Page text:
Episode 2 of AMERICAN DOERS, a new 12-part video series featuring original thinkers, innovators, craftspeople, risk-takers and artisans across the United States.
Jimmy Funkhouser thought he had achieved the American Dream.
The 34-year-old from Elberfeld, Indiana, had a steady job with Toys R Us and had climbed the corporate ladder for 10 years from store manager to running several stores.
“I thought at that time I had the American Dream — or at least my version of the American Dream — chasing money and chasing financial freedom and security,” he tells PEOPLE.
In PEOPLE’s American Doers—a new series that features extraordinary people across the U.S. overcoming adversity to achieve their dreams—Funkhouser reveals how his life took a drastic turn this year when he abandoned his 10-year-career at the mega corporation and decided to follow his dream of opening an outdoor gear shop amid the green and mountainous spaces of Denver, Colorado.
His dream began nine years ago when Funkhouser did a three-day hike through the Appalachian Mountains that inspired him to relocate to the red mountains and rocky trails of Denver.
“I think the last three years out here in Colorado kind of solidified it,” he says. “It slowly start chipping away at my distaste for the corporate environment and I connected stronger and stronger with the outdoor community.”
So on New Year’s Eve, he made the decision to quit his job.
“One of my buddies who knows that I don’t like resolutions asked, ‘What do you want to do this year?’ ” shares Funkhouser. “I thought about it and the very first thought that entered my mind was, if I could do anything this year, I just want to live a year without fear.
“The very next thought that entered my mind was I would leave my job immediately.”
And just like that, he began to dedicate weekends to creating his dream of opening an outdoor gear shop for backpacking and hiking, while retaining his corporation position.
On March 4 — just three months after making that New Year’s wish — he held the grand opening for his new shop, Feral Mountain Co.
And Feral Mountain Co. is exactly what Funkhouser is about — escaping corporate America and entering the wild and unknown. He started with a sum of $90,000 from his savings and a mighty dose of determination to manifest his ethos into a backpacker’s dream store.
Feral is packed with clothes and backpacking gear and even houses one of Denver’s largest trail map and guide collections, all under the roof of a renovated home. It’s a place to buy new gear, a place to connect —”we’re a community-driven shop,” says Funkhouser.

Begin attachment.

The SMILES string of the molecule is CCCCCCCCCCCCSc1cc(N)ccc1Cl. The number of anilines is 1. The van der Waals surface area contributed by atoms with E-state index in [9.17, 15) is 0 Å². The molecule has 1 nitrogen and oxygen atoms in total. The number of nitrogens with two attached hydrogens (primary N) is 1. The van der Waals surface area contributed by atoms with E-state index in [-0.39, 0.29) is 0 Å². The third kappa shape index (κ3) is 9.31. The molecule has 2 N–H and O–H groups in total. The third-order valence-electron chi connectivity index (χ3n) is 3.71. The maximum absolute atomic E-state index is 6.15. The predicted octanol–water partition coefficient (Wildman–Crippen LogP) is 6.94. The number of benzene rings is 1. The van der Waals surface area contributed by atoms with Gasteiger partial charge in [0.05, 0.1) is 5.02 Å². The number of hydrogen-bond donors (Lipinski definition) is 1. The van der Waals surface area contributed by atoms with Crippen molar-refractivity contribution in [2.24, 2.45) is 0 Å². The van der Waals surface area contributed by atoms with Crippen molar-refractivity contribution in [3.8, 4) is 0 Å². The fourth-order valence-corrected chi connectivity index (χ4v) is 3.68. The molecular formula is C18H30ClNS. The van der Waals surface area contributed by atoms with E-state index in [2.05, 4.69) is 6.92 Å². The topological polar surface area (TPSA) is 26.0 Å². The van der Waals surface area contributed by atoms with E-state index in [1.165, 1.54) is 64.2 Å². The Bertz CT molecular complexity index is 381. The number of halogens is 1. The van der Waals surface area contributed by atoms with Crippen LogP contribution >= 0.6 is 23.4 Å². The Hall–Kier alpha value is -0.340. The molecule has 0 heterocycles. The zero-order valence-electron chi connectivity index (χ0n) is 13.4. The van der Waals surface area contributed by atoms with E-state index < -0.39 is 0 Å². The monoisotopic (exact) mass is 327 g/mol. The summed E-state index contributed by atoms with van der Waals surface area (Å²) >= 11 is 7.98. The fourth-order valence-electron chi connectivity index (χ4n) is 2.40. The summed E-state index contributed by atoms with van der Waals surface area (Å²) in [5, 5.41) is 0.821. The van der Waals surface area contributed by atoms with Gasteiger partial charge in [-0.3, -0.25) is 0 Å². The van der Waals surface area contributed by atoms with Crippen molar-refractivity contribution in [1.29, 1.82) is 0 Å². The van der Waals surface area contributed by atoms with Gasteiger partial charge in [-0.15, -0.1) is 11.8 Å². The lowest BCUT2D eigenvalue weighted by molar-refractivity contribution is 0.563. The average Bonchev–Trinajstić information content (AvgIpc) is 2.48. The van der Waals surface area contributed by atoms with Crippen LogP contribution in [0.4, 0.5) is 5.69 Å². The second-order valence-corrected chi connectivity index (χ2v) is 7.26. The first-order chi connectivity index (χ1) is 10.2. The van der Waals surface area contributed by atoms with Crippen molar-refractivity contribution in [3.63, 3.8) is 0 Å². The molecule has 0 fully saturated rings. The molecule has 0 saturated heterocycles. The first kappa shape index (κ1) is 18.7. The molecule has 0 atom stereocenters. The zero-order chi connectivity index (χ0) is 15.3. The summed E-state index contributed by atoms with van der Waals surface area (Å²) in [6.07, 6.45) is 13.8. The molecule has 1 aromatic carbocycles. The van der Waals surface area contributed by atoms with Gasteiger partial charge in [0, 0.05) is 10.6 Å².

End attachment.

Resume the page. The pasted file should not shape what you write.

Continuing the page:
The new storeowner says that when creating a small business, it’s hard to make a profit the first year, but that doesn’t deter him.
“I am not taking a salary in the first 12 months,” he says. “If I have to eat mac and cheese every day for us to grow, I’ll do that.”
In contast to working for a big corporation, Funkhouser says his new gig is a “roller coaster.”
“When I do something stupid, it hurts because it’s personal. It’s my vision, it’s my hope for my life and that’s hard — it happens every day,” he says.
One of those frantic roller coaster moments was trying to convince brands to sell their products in the new shop.
“There was actually a point where I thought, ‘We’re not going to have enough to actually build a shop,’ ” he says. “It’s gone from basically six months ago, me almost like a door-to-door salesman, begging people to buy my kitchen knives, to big brands coming to us and saying, ‘Hey, we love your vibe, we love your mission, we want to work together.’ ”
It’s this hardline mentality, combined with a bit of luck that has brought Feral dedicated regulars, with about 100 to 150 people passing through the gear shop boutique’s doors during its busiest days. The nine-month-old store was even voted Best Outdoor Gear Shop in Denver by 5280 Magazine.
And even with all his successes, Funkhouser says, “I don’t think I’ve accomplished anything.”
“I think for anyone who wants to chase their dream, there’s nothing better at the end of the day than knowing and feeling like you’ve earned it with the work that you’ve done,” he says. “I want to look at this when I’m 65 and say I built something the right way.”
For more American Doers, click here.